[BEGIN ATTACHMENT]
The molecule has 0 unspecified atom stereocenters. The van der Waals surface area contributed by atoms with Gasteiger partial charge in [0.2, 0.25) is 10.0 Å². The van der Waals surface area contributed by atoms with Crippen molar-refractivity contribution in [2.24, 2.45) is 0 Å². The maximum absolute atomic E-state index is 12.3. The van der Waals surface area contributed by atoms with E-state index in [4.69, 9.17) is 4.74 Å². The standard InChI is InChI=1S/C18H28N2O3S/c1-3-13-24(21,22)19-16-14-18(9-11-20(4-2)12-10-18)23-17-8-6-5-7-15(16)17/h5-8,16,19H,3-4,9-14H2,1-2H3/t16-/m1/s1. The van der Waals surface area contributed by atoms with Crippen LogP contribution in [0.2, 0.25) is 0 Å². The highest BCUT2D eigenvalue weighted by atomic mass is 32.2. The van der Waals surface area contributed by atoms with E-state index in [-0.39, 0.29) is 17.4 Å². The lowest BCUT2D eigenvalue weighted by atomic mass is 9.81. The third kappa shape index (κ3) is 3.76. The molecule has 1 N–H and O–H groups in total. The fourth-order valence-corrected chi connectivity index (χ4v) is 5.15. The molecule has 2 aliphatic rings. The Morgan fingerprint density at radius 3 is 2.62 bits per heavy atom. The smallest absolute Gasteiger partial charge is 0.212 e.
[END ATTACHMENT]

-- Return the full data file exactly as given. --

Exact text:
The molecule has 0 unspecified atom stereocenters. The van der Waals surface area contributed by atoms with Gasteiger partial charge in [0.2, 0.25) is 10.0 Å². The van der Waals surface area contributed by atoms with Crippen molar-refractivity contribution in [2.24, 2.45) is 0 Å². The maximum absolute atomic E-state index is 12.3. The van der Waals surface area contributed by atoms with E-state index in [4.69, 9.17) is 4.74 Å². The standard InChI is InChI=1S/C18H28N2O3S/c1-3-13-24(21,22)19-16-14-18(9-11-20(4-2)12-10-18)23-17-8-6-5-7-15(16)17/h5-8,16,19H,3-4,9-14H2,1-2H3/t16-/m1/s1. The van der Waals surface area contributed by atoms with Crippen LogP contribution in [0.2, 0.25) is 0 Å². The highest BCUT2D eigenvalue weighted by atomic mass is 32.2. The van der Waals surface area contributed by atoms with E-state index in [-0.39, 0.29) is 17.4 Å². The lowest BCUT2D eigenvalue weighted by atomic mass is 9.81. The third kappa shape index (κ3) is 3.76. The molecule has 1 N–H and O–H groups in total. The fourth-order valence-corrected chi connectivity index (χ4v) is 5.15. The molecule has 2 aliphatic rings. The Morgan fingerprint density at radius 3 is 2.62 bits per heavy atom. The smallest absolute Gasteiger partial charge is 0.212 e.